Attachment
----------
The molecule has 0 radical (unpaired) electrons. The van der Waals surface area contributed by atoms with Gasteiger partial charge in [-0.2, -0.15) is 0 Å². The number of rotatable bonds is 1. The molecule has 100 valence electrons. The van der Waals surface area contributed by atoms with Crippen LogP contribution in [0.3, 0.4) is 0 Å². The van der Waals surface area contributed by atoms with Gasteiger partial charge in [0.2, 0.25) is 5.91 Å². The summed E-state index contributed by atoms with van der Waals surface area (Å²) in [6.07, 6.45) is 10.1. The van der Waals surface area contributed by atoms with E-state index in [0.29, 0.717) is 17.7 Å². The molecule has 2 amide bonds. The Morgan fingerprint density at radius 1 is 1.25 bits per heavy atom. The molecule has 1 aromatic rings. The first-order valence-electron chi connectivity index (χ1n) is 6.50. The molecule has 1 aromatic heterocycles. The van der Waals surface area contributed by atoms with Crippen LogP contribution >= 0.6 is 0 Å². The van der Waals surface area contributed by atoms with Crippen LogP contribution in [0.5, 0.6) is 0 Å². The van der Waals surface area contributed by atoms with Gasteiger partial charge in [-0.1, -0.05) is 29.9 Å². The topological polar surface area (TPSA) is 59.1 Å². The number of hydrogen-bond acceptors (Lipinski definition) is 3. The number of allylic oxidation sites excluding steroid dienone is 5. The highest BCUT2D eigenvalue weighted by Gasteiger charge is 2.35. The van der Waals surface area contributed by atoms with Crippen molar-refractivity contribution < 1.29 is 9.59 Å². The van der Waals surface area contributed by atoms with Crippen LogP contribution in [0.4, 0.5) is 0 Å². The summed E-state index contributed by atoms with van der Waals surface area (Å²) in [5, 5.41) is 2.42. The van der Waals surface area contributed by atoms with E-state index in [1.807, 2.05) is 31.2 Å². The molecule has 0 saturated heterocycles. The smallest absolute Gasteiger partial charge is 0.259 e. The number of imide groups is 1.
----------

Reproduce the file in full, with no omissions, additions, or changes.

The molecule has 0 radical (unpaired) electrons. The van der Waals surface area contributed by atoms with Gasteiger partial charge in [-0.2, -0.15) is 0 Å². The number of rotatable bonds is 1. The molecule has 100 valence electrons. The van der Waals surface area contributed by atoms with Crippen LogP contribution in [0.3, 0.4) is 0 Å². The van der Waals surface area contributed by atoms with Gasteiger partial charge in [0.2, 0.25) is 5.91 Å². The summed E-state index contributed by atoms with van der Waals surface area (Å²) in [6.07, 6.45) is 10.1. The van der Waals surface area contributed by atoms with E-state index in [0.29, 0.717) is 17.7 Å². The molecule has 2 amide bonds. The Morgan fingerprint density at radius 1 is 1.25 bits per heavy atom. The molecule has 1 aromatic rings. The first-order valence-electron chi connectivity index (χ1n) is 6.50. The molecule has 1 aromatic heterocycles. The van der Waals surface area contributed by atoms with Crippen LogP contribution >= 0.6 is 0 Å². The van der Waals surface area contributed by atoms with Crippen LogP contribution in [0.5, 0.6) is 0 Å². The van der Waals surface area contributed by atoms with Gasteiger partial charge in [-0.1, -0.05) is 29.9 Å². The topological polar surface area (TPSA) is 59.1 Å². The number of hydrogen-bond acceptors (Lipinski definition) is 3. The number of allylic oxidation sites excluding steroid dienone is 5. The highest BCUT2D eigenvalue weighted by Gasteiger charge is 2.35. The van der Waals surface area contributed by atoms with Crippen molar-refractivity contribution < 1.29 is 9.59 Å². The van der Waals surface area contributed by atoms with Crippen LogP contribution in [0.4, 0.5) is 0 Å². The summed E-state index contributed by atoms with van der Waals surface area (Å²) in [5, 5.41) is 2.42. The van der Waals surface area contributed by atoms with E-state index in [1.807, 2.05) is 31.2 Å². The molecule has 0 saturated heterocycles. The smallest absolute Gasteiger partial charge is 0.259 e. The number of imide groups is 1.